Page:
Table 1.
 
Patient Demographics by Treatment Group
Table 1.
 
Patient Demographics by Treatment Group
Therapy n Diabetes Type (No. Type 2) (%) Age (y) Mean (SD) [Range] Gender (No. F) (%) Duration of Diabetes (y) Mean (SD) [Range] Duration of Insulin (y) Mean (SD) [Range] Insulin Use (n) (%) BMI (kg/m2) Mean (SD) [Range] HbA1c (%) Mean (SD) [Range]
Placebo 7 2 (29) 31.2 (9.5) [20.7–45.3] 2 (29) 4.1 (3.4) [0.7–9.4] 4.2 (3.4) [0.7–9.4] 6 (86) 31 (9.4) [24–47] 8.2 (1.9) [6–10]
8 mg RBX bid 7 2 (29) 42.7 (13.4) [18.3–59.6] 4 (57) 6.5 (2.7) [2.6–9.1] 7.8 (1.4) [5.8–9.1] 5 (71) 30 (11) [21–53] 7.9 (1.2) [6–10]
16 mg RBX qd 7 4 (65) 46.1 (12.9) [25.7–65.6] 3 (43) 4.3 (3.5) [0.4–9.6] 3.9 (5) [0.4–9.6] 3 (43) 31 (7.9) [23–47] 7.9 (1.1) [6–9]
16 mg RBX bid 8 3 (38) 43.6 (7.3) [32.5–51.6] 3 (38) 4.8 (3.2) [0.9–8.9] 5.5 (3) [0.9–8.9] 5 (63) 31 (5.2) [23–39] 8.1 (1.7) [6–11]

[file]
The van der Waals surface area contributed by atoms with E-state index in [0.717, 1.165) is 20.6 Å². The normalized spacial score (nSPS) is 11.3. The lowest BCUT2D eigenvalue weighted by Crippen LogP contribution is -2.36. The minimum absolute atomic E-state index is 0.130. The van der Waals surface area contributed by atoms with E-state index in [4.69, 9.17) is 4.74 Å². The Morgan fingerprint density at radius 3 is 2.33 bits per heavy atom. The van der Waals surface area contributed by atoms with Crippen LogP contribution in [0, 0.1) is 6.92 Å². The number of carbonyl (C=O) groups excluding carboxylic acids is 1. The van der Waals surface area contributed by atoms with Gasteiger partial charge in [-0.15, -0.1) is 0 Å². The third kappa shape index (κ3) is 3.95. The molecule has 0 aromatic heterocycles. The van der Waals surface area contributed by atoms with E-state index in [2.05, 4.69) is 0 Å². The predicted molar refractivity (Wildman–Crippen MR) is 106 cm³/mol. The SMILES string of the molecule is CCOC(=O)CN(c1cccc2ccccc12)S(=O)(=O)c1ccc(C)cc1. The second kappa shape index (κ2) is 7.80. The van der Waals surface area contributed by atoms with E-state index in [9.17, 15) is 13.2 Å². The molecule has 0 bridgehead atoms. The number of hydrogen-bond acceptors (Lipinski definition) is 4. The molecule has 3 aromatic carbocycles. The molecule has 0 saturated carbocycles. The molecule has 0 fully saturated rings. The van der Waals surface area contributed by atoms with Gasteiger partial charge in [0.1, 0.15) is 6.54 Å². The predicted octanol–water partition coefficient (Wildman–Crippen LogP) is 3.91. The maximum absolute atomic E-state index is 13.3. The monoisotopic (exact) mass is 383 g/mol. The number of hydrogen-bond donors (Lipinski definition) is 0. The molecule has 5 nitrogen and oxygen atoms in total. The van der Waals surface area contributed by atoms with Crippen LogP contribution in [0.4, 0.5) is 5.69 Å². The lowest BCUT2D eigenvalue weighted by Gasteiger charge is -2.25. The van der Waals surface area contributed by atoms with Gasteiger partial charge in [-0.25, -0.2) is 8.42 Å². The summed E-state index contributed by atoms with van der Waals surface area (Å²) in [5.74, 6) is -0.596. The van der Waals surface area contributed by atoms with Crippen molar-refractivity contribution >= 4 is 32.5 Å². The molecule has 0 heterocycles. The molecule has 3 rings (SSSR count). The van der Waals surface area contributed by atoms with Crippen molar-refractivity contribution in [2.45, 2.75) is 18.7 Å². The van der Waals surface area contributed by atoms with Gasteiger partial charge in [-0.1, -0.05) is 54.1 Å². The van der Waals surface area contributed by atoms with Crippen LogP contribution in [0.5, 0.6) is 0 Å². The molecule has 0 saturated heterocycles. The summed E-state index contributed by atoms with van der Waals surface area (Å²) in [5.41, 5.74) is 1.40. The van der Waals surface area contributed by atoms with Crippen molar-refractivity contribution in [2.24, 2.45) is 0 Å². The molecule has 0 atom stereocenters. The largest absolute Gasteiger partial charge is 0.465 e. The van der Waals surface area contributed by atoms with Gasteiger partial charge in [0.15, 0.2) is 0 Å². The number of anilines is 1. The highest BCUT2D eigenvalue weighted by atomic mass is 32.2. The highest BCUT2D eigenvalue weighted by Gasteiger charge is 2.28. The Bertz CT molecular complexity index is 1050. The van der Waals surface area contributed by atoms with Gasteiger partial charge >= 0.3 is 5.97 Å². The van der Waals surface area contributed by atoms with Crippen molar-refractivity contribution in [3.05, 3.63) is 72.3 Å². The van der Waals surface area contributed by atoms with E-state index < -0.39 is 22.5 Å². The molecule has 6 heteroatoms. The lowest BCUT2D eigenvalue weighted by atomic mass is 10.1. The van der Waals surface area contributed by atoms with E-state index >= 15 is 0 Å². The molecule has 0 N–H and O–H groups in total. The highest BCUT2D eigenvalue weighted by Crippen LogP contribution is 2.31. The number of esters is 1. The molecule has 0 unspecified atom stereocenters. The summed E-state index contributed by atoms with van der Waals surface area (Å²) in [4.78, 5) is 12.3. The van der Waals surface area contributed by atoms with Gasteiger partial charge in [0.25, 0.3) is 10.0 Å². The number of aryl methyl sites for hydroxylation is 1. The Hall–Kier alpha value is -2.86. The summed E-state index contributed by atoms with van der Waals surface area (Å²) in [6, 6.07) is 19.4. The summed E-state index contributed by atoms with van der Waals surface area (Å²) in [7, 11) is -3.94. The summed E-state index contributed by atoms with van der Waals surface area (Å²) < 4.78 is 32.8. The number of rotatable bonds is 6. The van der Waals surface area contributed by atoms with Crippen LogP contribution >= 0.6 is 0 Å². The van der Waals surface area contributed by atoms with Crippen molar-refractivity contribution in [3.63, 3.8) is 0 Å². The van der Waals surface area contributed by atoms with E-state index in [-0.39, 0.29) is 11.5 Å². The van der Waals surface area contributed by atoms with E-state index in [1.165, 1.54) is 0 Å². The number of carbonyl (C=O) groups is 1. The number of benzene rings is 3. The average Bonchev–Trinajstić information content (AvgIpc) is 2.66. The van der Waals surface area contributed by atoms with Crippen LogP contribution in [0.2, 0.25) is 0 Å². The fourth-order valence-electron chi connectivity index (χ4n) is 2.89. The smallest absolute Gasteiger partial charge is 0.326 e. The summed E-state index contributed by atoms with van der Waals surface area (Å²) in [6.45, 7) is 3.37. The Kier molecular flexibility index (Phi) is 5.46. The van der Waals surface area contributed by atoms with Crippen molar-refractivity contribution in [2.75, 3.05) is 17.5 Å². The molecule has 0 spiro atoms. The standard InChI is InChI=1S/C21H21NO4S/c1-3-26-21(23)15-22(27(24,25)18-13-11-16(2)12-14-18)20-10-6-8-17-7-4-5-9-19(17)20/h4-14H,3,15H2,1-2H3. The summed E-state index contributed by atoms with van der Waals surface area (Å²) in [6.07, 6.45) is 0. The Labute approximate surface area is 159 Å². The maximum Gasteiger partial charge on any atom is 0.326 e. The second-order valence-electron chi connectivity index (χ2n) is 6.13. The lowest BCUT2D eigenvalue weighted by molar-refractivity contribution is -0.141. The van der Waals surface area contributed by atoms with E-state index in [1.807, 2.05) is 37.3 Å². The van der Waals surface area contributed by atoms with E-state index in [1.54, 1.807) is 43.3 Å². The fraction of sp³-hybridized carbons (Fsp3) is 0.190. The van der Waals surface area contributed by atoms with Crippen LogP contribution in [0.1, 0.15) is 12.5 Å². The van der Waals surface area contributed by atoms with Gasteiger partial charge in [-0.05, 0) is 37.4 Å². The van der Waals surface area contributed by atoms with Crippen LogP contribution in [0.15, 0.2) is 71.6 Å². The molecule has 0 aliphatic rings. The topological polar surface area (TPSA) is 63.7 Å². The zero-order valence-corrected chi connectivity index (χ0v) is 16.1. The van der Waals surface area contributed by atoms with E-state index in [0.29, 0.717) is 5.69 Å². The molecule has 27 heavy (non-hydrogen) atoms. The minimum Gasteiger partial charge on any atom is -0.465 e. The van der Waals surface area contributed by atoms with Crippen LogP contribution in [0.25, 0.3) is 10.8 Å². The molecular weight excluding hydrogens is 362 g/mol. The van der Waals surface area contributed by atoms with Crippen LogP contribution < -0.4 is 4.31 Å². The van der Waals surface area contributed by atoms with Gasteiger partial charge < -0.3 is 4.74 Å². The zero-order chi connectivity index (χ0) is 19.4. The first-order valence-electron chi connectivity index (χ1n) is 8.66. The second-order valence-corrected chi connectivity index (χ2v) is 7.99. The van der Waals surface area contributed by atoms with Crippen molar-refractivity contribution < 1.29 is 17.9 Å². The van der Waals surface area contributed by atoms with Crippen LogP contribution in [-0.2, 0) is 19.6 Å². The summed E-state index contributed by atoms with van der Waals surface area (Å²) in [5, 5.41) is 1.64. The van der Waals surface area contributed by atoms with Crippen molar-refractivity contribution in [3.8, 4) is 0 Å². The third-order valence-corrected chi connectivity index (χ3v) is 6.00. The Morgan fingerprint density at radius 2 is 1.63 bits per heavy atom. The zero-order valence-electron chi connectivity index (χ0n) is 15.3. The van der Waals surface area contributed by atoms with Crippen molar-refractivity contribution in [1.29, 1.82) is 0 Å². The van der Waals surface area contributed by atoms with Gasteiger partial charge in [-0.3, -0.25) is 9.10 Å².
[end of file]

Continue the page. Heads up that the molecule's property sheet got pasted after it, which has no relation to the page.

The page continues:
Table 2.
 
Treatment-Emergent Adverse Events (TEAE)
Table 2.
 
Treatment-Emergent Adverse Events (TEAE)
Event Classification Placebo (n = 7) n (%) 8 mg RBX Bid (n = 7) n (%) 16 mg RBX Qd (n = 7) n (%) 16 mg RBX Bid (n = 8) n (%) Overall P
Overall
 Patients with ≥1TEAE 7 (100) 6 (85.7) 6 (85.7) 8 (100) 0.586
 Patients with 0 TEAE 0 1 (14.3) 1 (14.3) 0 0.586
Specific*
 Abdominal pain 4 (57.1) 1 (14.3) 1 (14.3) 0 0.049
 Rhinitis 2 (28.6) 1 (14.3) 4 (57.1) 0 0.051
Table 3.
 
Ocular Safety Assessment
Table 3.
 
Ocular Safety Assessment
Parameter Placebo n = 7 Pooled RBX n = 22 P
Better No Change Worse Better No Change Worse
Diabetic retinopathy 1 (14.3) 1 (14.3) 5 (71.4) 2 (9.1) 17 (77.3) 3 (13.6) >0.999
Clinical lens grading 0 7 (100) 0 2 (9.1) 19 (86.4) 1 (4.5) >0.999
D15 color 0 6 (85.7) 1 (14.3) 2 (9.1) 17 (77.3) 3 (13.6) >0.999
Ophthalmic examination 1 (14.3) 5 (71.4) 1 (14.3) 5 (22.7) 10 (45.5) 7 (31.8) 0.528
Visual fields 1 (14.3) 5 (71.4) 1 (14.3) 5 (22.7) 15 (68.2) 2 (9.1) >0.999
Fluorescein angiography 0 7 (100) 0 0 21 (95.5) 1 (4.5) >0.999
Table 4.
 
Ocular Contrast Sensitivity
Table 4.
 
Ocular Contrast Sensitivity
Parameter Placebo n = 7 RBX n = 22 P